Pupil size can change independently of changes in luminance, and this trial-by-trial fluctuation in pupil size has largely been attributed to changes in the autonomic arousal level. Here, we showed that pupil size on a trial-by-trial basis particularly before face presentation correlated with both HR and GSR, respectively, indexing activity of parasympathetic and sympathetic branches of the autonomic nervous system. These results suggest that pupil size can be used as an index for the parasympathetic and sympathetic activity on a trial-by-trial basis. Many other factors are also associated with or related to the autonomic system such as blood pressure and glucose level. It is therefore important to record other autonomic indices in addition to pupil size to better understand the modulation of pupil size by the autonomic function.
C-AW and DM designed research. TB performed research. C-AW and DB contributed unpublished reagents, analytic tools. C-AW and TB analyzed data. C-AW, TB, JH, JC, and DM wrote the paper.
Conflict of Interest Statement
The authors declare that the research was conducted in the absence of any commercial or financial relationships that could be construed as a potential conflict of interest.
We thank Ann Lablans, Brittney Armitage-Brown, and Mike Lewis for outstanding technical assistance as well as members of the Munoz lab for comments on an earlier version of the manuscript. This work was supported by Canadian Institutes of Health Research Grant (MOP-FDN-148418) and the Canada Research Chair Program to DM.
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Keywords: trial-by-trial, pupillometry, pupil dilation, parasympathetic and sympathetic system, locus ceruleus-norepinephrine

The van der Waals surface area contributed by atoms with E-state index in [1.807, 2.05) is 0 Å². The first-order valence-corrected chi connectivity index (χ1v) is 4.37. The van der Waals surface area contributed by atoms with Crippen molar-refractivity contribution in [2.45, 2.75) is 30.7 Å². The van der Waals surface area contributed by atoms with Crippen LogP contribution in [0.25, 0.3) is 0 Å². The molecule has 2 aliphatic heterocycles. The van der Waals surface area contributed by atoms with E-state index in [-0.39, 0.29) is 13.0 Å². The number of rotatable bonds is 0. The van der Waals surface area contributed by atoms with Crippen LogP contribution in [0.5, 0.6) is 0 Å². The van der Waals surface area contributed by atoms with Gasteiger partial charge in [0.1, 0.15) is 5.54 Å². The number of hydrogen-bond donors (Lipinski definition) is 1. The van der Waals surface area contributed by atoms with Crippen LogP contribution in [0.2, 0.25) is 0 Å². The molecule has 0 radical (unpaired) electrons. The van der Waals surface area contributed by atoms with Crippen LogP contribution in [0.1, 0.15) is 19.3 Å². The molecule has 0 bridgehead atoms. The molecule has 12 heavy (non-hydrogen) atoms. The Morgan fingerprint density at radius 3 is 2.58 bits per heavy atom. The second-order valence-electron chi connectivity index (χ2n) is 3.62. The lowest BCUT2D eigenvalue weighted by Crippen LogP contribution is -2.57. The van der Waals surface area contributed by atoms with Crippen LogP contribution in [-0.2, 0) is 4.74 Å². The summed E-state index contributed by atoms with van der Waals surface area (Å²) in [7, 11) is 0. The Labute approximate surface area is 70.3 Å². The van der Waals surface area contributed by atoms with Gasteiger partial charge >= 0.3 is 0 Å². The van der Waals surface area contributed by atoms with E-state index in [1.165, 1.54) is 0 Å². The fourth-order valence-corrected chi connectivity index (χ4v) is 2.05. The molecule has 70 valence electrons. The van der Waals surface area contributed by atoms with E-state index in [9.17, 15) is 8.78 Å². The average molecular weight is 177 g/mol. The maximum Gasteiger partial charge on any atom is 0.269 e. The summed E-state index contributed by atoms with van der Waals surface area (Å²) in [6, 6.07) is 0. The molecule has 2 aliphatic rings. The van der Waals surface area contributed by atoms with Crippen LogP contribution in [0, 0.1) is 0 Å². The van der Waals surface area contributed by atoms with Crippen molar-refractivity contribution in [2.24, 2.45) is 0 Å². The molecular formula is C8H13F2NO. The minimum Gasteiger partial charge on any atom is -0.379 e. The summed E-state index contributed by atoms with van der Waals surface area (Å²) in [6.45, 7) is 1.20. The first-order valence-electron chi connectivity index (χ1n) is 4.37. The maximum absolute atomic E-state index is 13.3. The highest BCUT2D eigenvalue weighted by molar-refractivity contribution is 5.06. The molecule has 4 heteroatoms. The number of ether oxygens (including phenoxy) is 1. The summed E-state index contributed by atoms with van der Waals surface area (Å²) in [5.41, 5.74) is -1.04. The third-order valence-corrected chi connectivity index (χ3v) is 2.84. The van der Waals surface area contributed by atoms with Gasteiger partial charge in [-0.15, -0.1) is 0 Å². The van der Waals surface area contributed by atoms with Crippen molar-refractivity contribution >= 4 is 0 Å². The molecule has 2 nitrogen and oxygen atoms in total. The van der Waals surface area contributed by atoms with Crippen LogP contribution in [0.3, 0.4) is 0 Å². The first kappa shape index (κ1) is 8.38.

Citation: Wang C-A, Baird T, Huang J, Coutinho JD, Brien DC and Munoz DP (2018) Arousal Effects on Pupil Size, Heart Rate, and Skin Conductance in an Emotional Face Task. Front. Neurol. 9:1029. doi: 10.3389/fneur.2018.01029
Received: 07 August 2018; Accepted: 14 November 2018;
Published: 03 December 2018.
Edited by:Paul Gamlin, University of Alabama at Birmingham, United States
Reviewed by:Stuart R. Steinhauer, University of Pittsburgh, United States
Essam Mohamed Elmatbouly Saber, Benha University, Egypt
Paola Binda, University of Pisa, Italy
Copyright © 2018 Wang, Baird, Huang, Coutinho, Brien and Munoz. This is an open-access article distributed under the terms of the Creative Commons Attribution License (CC BY). The use, distribution or reproduction in other forums is permitted, provided the original author(s) and the copyright owner(s) are credited and that the original publication in this journal is cited, in accordance with accepted academic practice. No use, distribution or reproduction is permitted which does not comply with these terms.
*Correspondence: Chin-An Wang, firstname.lastname@example.org
†These authors have contributed equally to this work